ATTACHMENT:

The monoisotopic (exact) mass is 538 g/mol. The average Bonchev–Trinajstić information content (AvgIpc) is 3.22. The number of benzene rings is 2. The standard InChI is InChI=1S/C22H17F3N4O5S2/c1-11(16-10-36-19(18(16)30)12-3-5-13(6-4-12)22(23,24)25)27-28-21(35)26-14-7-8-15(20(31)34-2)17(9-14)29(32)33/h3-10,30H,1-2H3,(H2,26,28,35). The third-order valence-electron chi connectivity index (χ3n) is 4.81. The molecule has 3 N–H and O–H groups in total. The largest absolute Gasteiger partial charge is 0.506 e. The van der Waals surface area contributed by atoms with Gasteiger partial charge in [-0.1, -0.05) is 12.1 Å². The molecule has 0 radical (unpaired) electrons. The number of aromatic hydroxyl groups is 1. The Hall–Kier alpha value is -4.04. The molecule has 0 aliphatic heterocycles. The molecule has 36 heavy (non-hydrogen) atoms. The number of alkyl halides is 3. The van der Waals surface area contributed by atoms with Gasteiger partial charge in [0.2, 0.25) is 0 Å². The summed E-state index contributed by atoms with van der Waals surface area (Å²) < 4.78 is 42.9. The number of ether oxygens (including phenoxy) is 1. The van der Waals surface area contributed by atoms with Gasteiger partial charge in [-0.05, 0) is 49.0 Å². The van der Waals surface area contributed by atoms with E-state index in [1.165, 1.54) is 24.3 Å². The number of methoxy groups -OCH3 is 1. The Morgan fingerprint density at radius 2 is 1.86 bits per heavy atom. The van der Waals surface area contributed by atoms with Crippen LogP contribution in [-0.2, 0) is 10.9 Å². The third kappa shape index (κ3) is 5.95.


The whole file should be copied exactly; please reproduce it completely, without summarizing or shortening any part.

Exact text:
The monoisotopic (exact) mass is 538 g/mol. The average Bonchev–Trinajstić information content (AvgIpc) is 3.22. The number of benzene rings is 2. The standard InChI is InChI=1S/C22H17F3N4O5S2/c1-11(16-10-36-19(18(16)30)12-3-5-13(6-4-12)22(23,24)25)27-28-21(35)26-14-7-8-15(20(31)34-2)17(9-14)29(32)33/h3-10,30H,1-2H3,(H2,26,28,35). The third-order valence-electron chi connectivity index (χ3n) is 4.81. The molecule has 3 N–H and O–H groups in total. The largest absolute Gasteiger partial charge is 0.506 e. The van der Waals surface area contributed by atoms with Gasteiger partial charge in [-0.1, -0.05) is 12.1 Å². The molecule has 0 radical (unpaired) electrons. The number of aromatic hydroxyl groups is 1. The Hall–Kier alpha value is -4.04. The molecule has 0 aliphatic heterocycles. The molecule has 36 heavy (non-hydrogen) atoms. The number of alkyl halides is 3. The van der Waals surface area contributed by atoms with Gasteiger partial charge in [0.2, 0.25) is 0 Å². The summed E-state index contributed by atoms with van der Waals surface area (Å²) < 4.78 is 42.9. The number of ether oxygens (including phenoxy) is 1. The van der Waals surface area contributed by atoms with Gasteiger partial charge in [-0.05, 0) is 49.0 Å². The van der Waals surface area contributed by atoms with E-state index in [1.165, 1.54) is 24.3 Å². The number of methoxy groups -OCH3 is 1. The Morgan fingerprint density at radius 2 is 1.86 bits per heavy atom. The van der Waals surface area contributed by atoms with Crippen LogP contribution in [-0.2, 0) is 10.9 Å². The third kappa shape index (κ3) is 5.95.